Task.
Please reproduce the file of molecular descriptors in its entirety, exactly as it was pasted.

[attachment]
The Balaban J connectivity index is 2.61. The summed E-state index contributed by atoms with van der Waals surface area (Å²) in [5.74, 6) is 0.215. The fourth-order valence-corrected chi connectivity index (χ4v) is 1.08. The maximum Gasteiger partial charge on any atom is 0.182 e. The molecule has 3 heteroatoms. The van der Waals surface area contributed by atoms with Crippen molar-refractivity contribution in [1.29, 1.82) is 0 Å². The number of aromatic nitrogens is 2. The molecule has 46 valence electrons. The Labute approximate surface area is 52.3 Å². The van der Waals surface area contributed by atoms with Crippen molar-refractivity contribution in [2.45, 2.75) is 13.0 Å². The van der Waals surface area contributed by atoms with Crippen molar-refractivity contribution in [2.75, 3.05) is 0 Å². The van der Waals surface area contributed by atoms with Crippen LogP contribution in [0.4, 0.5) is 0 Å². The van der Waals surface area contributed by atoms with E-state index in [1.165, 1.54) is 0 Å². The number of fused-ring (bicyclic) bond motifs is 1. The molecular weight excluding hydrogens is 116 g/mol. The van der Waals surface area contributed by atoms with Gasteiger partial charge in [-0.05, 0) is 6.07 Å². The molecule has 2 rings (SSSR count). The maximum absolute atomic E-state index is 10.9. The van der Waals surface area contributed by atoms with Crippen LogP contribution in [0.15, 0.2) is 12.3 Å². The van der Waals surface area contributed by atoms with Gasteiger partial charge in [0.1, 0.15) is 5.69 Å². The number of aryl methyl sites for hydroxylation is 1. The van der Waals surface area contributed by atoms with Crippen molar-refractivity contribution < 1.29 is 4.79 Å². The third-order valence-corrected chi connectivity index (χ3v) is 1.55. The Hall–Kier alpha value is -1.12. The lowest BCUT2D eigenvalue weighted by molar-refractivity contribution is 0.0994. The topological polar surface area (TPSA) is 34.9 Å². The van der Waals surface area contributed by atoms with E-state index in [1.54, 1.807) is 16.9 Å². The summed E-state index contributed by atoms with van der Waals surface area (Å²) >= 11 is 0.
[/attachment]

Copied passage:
The Balaban J connectivity index is 2.61. The summed E-state index contributed by atoms with van der Waals surface area (Å²) in [5.74, 6) is 0.215. The fourth-order valence-corrected chi connectivity index (χ4v) is 1.08. The maximum Gasteiger partial charge on any atom is 0.182 e. The molecule has 3 heteroatoms. The van der Waals surface area contributed by atoms with Crippen molar-refractivity contribution in [1.29, 1.82) is 0 Å². The number of aromatic nitrogens is 2. The molecule has 46 valence electrons. The Labute approximate surface area is 52.3 Å². The van der Waals surface area contributed by atoms with Crippen molar-refractivity contribution in [2.45, 2.75) is 13.0 Å². The van der Waals surface area contributed by atoms with Crippen molar-refractivity contribution in [2.75, 3.05) is 0 Å². The van der Waals surface area contributed by atoms with Crippen LogP contribution in [0.4, 0.5) is 0 Å². The van der Waals surface area contributed by atoms with E-state index in [1.165, 1.54) is 0 Å². The number of fused-ring (bicyclic) bond motifs is 1. The molecular weight excluding hydrogens is 116 g/mol. The van der Waals surface area contributed by atoms with Gasteiger partial charge in [-0.05, 0) is 6.07 Å². The molecule has 2 rings (SSSR count). The maximum absolute atomic E-state index is 10.9. The van der Waals surface area contributed by atoms with Crippen LogP contribution in [0.15, 0.2) is 12.3 Å². The van der Waals surface area contributed by atoms with Gasteiger partial charge in [0.1, 0.15) is 5.69 Å². The number of aryl methyl sites for hydroxylation is 1. The van der Waals surface area contributed by atoms with Crippen molar-refractivity contribution < 1.29 is 4.79 Å². The third-order valence-corrected chi connectivity index (χ3v) is 1.55. The Hall–Kier alpha value is -1.12. The lowest BCUT2D eigenvalue weighted by molar-refractivity contribution is 0.0994. The topological polar surface area (TPSA) is 34.9 Å². The van der Waals surface area contributed by atoms with E-state index in [1.54, 1.807) is 16.9 Å². The summed E-state index contributed by atoms with van der Waals surface area (Å²) >= 11 is 0.